It is a further object of the invention to provide a plurality of different pulse outputs suitable for use in controlling key telephone system signalling.
It is a still further object of the invention to provide an output signal at a predetermined recurring rate, the signal occurring only during the coincidence of an input signal recurring at a rate like that of the output and a high frequency signal.
Other objects, features and advantages of the invention'will become apparent from the following description viewed in conjunction with the drawings described in brief next.
BRIEF DESCRIPTION OF THE DRAWINGS FIG. 1 is a block diagram of the circuits of a key telephone system;
FIG. 2 is a schematic circuit diagram partially in block form of the interrupter circuit of the present invention; and
FIG. 3 is a schematic circuit diagram of a representative one of the multivibrators used herein.
DETAILED DESCRIPTION OF THE DRAWINGS In FIG. 1, I show a telephone exchange 12 with a cable 14 leading to a key telephone unit 16 at a remote location such as a small office. The key telephone unit has a plurality of lines, two of which are shown as line circuits No. 1 and No. 2. These line circuits may be of any type known in the art, such as the one shown by U.S. Pat. No. 3,436,488 to Barbato issued Apr. 1, 1969. Each of the line circuits has an appearance at both station instruments shown, instrument A and instrument B. These instruments are conventional key telephone with lamp-equipped pushbutton per line, ringer or buzzer and hold button, all of which are conventionally known in the art.
At the key telephone unit location, there is also a multiple output signalling interrupter 30 or source of the different currents necessary to provide signalling at the stations of the system. In most systems, as indicated, the interrupter is electromechanical, the selection and duration of outputs being controlled within the line circuit requiring an output from the interrupter.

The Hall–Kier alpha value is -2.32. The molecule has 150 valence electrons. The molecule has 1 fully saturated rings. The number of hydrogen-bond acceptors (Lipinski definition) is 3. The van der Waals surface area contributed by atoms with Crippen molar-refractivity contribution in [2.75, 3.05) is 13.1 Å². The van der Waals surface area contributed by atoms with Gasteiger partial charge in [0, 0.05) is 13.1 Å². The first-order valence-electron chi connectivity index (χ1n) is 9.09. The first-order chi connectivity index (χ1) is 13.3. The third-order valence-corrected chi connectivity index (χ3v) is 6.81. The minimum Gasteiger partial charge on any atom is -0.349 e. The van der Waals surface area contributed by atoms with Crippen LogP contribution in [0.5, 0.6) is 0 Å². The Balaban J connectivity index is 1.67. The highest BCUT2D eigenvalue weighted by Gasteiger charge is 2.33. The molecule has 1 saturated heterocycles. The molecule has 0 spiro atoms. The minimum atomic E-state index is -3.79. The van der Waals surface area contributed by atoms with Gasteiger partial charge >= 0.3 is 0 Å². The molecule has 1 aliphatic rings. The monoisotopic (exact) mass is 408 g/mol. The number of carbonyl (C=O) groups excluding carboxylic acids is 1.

The interrupter is powered from three AC inputs, these being 10 volts, 18 volts and 105 volts. DC bias of 24 volts and ground, both generally available in telephone systems are also employed. The interrupter outputs are provided on leads designated LF, LW, B2 and R to the line circuit. In any known fashion within the line circuit, the path from these leads are completed selectively to produce the audible or visual signalling well-known in the art.
With reference to FIG. 2, the electronic interrupter of my invention includes four free-running multivibrators designated 41-44, five gated transistors designated Q-Q4 and Q15, three triacs TRl-TR3 and two silicon controlled rectifiers SCRl and SCR2.
The four multivibrators 41-44 include three low frequency outputs at multivibrators 41-43 and one high frequency multivibrator 44. The output of multivibrator 41 is used to provide lamp flash and buzzing signals at its output of 0.5 seconds on and 0.5 seconds off. The output of multivibrator 42 provides the interrupted ringing control for a rate of 1 second on and 3 seconds off. Multivibrator 43 provides the control for the lamp wink output of 0.45 seconds on and 0.05 seconds off for lamp wink current. The fourth multivibrator provides a high frequency output at a rate which may be set in the range of l to 8 KHZ to enable the switching output to the triacs.